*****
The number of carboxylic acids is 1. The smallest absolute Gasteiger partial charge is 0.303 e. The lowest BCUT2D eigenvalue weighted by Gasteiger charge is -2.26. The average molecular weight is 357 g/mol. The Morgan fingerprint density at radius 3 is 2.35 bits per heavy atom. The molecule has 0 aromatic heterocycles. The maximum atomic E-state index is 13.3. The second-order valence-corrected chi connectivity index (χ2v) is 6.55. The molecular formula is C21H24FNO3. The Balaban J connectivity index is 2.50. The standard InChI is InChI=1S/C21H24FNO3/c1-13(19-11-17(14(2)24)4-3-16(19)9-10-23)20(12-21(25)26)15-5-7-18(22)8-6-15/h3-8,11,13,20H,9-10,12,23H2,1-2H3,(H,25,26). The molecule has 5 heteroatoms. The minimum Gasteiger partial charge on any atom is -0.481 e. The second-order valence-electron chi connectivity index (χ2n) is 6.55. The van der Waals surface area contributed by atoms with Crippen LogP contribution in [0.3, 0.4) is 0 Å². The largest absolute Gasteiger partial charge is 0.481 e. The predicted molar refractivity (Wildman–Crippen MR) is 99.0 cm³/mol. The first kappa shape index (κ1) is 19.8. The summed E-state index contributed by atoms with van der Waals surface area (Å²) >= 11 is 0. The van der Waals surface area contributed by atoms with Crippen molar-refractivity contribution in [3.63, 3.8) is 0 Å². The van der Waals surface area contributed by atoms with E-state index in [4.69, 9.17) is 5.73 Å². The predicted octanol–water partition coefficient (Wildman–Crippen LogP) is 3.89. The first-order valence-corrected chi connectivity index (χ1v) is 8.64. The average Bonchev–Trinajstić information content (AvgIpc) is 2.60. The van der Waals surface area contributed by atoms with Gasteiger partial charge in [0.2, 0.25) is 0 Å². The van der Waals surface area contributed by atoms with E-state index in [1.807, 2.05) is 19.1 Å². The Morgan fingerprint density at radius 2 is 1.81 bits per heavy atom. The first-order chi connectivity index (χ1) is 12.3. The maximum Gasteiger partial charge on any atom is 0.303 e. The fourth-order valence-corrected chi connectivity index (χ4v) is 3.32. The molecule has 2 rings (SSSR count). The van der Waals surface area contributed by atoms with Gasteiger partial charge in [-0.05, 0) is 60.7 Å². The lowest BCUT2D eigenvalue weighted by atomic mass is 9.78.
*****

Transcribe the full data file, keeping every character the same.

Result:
The number of carboxylic acids is 1. The smallest absolute Gasteiger partial charge is 0.303 e. The lowest BCUT2D eigenvalue weighted by Gasteiger charge is -2.26. The average molecular weight is 357 g/mol. The Morgan fingerprint density at radius 3 is 2.35 bits per heavy atom. The molecule has 0 aromatic heterocycles. The maximum atomic E-state index is 13.3. The second-order valence-corrected chi connectivity index (χ2v) is 6.55. The molecular formula is C21H24FNO3. The Balaban J connectivity index is 2.50. The standard InChI is InChI=1S/C21H24FNO3/c1-13(19-11-17(14(2)24)4-3-16(19)9-10-23)20(12-21(25)26)15-5-7-18(22)8-6-15/h3-8,11,13,20H,9-10,12,23H2,1-2H3,(H,25,26). The molecule has 5 heteroatoms. The minimum Gasteiger partial charge on any atom is -0.481 e. The second-order valence-electron chi connectivity index (χ2n) is 6.55. The van der Waals surface area contributed by atoms with Crippen LogP contribution in [0.3, 0.4) is 0 Å². The largest absolute Gasteiger partial charge is 0.481 e. The predicted molar refractivity (Wildman–Crippen MR) is 99.0 cm³/mol. The first kappa shape index (κ1) is 19.8. The summed E-state index contributed by atoms with van der Waals surface area (Å²) >= 11 is 0. The van der Waals surface area contributed by atoms with Crippen molar-refractivity contribution in [3.63, 3.8) is 0 Å². The van der Waals surface area contributed by atoms with E-state index in [4.69, 9.17) is 5.73 Å². The predicted octanol–water partition coefficient (Wildman–Crippen LogP) is 3.89. The first-order valence-corrected chi connectivity index (χ1v) is 8.64. The average Bonchev–Trinajstić information content (AvgIpc) is 2.60. The van der Waals surface area contributed by atoms with Gasteiger partial charge in [0.2, 0.25) is 0 Å². The van der Waals surface area contributed by atoms with E-state index in [1.807, 2.05) is 19.1 Å². The Morgan fingerprint density at radius 2 is 1.81 bits per heavy atom. The first-order chi connectivity index (χ1) is 12.3. The maximum Gasteiger partial charge on any atom is 0.303 e. The fourth-order valence-corrected chi connectivity index (χ4v) is 3.32. The molecule has 2 rings (SSSR count). The van der Waals surface area contributed by atoms with Gasteiger partial charge in [-0.05, 0) is 60.7 Å². The lowest BCUT2D eigenvalue weighted by atomic mass is 9.78.